Provided by: slapd_2.4.11-0ubuntu6_i386 bug


       slapo-pcache - proxycache overlay to slapd




       The  pcache  overlay to slapd(8) allows caching of LDAP search requests
       (queries) in a local database.  For an incoming query, the proxy  cache
       determines its corresponding template. If the template was specified as
       cacheable  using  the  proxytemplate  directive  and  the  request   is
       contained  in  a  cached  request, it is answered from the proxy cache.
       Otherwise, the search  is  performed  as  usual  and  cacheable  search
       results are saved in the cache for use in future queries.

       A template is defined by a filter string and an index identifying a set
       of attributes. The template string for  a  query  can  be  obtained  by
       removing  assertion  values  from  the  RFC  4515 representation of its
       search filter. A query belongs to a template if its template string and
       set  of  projected  attributes  correspond  to  a  cacheable  template.
       Examples   of   template   strings    are    (mail=),    (|(sn=)(cn=)),

       The  config  directives that are specific to the proxycache overlay can
       be prefixed by proxycache-, to avoid conflicts with directives specific
       to  the  underlying database or to other stacked overlays.  This may be
       particularly useful for those directives that refer to the backend used
       for local storage.  The following cache specific directives can be used
       to configure the proxy cache:

       overlay pcache
              This directive adds the  proxy  cache  overlay  to  the  current
              backend.  The  proxy  cache overlay may be used with any backend
              but is intended for use with the ldap, meta, and sql backends.

       proxycache   <database>   <max_entries>   <numattrsets>   <entry_limit>
              The directive enables proxy caching in the current  backend  and
              sets general cache parameters. A <database> backend will be used
              internally to maintain the cached entries. The  chosen  database
              will  need  to  be  configured  as  well,  as shown below. Cache
              replacement  is  invoked  when   the   cache   size   grows   to
              <max_entries>  entries  and  continues till the cache size drops
              below this size.  <numattrsets> should be equal to the number of
              following  proxyattrset  directives.  Queries are cached only if
              they correspond  to  a  cacheable  template  (specified  by  the
              proxytemplate  directive)  and the number of entries returned is
              less than <entry_limit>. Consistency check  is  performed  every
              <cc_period>  duration (specified in secs). In each cycle queries
              with expired "time to live(TTL)" are  removed.  A  sample  cache
              configuration is:

              proxycache bdb 10000 1 50 100

       proxycachequeries <queries>
              Specify  the  maximum number of queries to cache. The default is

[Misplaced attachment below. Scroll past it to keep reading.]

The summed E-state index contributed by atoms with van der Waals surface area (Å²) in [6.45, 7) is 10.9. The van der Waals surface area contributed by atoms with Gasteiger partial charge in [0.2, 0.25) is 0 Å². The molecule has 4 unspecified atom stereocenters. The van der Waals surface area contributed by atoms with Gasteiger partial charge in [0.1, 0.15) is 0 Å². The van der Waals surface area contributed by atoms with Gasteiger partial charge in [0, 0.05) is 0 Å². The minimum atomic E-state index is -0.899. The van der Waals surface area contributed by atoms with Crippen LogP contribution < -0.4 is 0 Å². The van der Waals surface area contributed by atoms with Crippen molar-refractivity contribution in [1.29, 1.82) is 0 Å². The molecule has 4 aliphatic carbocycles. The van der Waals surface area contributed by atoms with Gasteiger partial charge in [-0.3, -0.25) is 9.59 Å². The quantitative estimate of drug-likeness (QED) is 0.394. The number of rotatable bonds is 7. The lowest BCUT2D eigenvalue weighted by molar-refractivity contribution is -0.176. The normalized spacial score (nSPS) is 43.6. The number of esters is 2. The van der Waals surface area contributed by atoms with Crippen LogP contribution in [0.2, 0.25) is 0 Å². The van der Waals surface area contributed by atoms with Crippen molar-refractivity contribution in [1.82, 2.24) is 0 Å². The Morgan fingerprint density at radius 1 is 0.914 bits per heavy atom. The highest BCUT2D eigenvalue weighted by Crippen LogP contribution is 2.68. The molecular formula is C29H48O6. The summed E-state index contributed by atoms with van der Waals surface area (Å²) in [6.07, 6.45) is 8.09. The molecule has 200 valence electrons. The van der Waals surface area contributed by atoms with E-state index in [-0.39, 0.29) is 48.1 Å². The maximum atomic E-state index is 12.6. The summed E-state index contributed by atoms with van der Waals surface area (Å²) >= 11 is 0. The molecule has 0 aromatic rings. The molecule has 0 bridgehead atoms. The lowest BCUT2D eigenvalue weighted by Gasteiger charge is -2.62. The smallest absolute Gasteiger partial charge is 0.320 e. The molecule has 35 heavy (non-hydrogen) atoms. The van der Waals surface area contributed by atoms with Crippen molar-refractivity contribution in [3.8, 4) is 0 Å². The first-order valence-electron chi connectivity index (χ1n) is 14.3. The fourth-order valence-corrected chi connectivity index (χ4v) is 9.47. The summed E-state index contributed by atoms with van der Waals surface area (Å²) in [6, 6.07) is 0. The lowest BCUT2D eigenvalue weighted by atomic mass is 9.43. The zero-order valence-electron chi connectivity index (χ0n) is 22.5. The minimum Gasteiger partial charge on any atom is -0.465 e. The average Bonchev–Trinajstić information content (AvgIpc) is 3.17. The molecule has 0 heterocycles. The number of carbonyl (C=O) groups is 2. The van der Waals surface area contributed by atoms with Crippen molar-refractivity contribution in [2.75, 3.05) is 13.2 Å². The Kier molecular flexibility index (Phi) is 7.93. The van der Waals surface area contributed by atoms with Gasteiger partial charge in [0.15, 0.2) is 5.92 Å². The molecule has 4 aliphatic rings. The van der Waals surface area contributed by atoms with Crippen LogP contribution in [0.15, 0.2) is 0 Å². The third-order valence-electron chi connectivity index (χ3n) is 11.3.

proxysavequeries { TRUE | FALSE }
              Specify whether  the  cached  queries  should  be  saved  across
              restarts  of  the  caching  proxy, to provide hot startup of the
              cache.  Only non-expired queries are reloaded.  The  default  is

              CAVEAT:  of course, the configuration of the proxycache must not
              change across restarts; the pcache overlay does not perform  any
              consistency checks in this sense.  In detail, this option should
              be disabled unless the existing proxyattrset  and  proxytemplate
              directives are not changed neither in order nor in contents.  If
              new sets and templates are added, or if  other  details  of  the
              pcache overlay configuration changed, this feature should not be

       proxyattrset <index> <attrs...>
              Used to associate a set of attributes <attrs..> with an <index>.
              Each  attribute  set  is  associated  with  an integer from 0 to
              <numattrsets>-1. These indices are  used  by  the  proxytemplate
              directive  to  define  cacheable templates.  A set of attributes
              cannot be empty.  A set of attributes can  contain  the  special
              attributes  "*"  (all  user  attributes),  "+"  (all operational
              attributes) or both; in the latter case, any other attribute  is
              redundant   and  should  be  avoided  for  clarity.   A  set  of
              attributes can contain "1.1" as  the  only  attribute;  in  this
              case, only the presence of the entries is cached.

       proxytemplate   <template_string>   <attrset_index>   <ttl>   [<negttl>
              Specifies  a  cacheable  template  and  "time  to live" <ttl> of
              queries belonging to the template. An optional <negttl>  can  be
              used  to  specify  that  negative  results  (i.e.,  queries that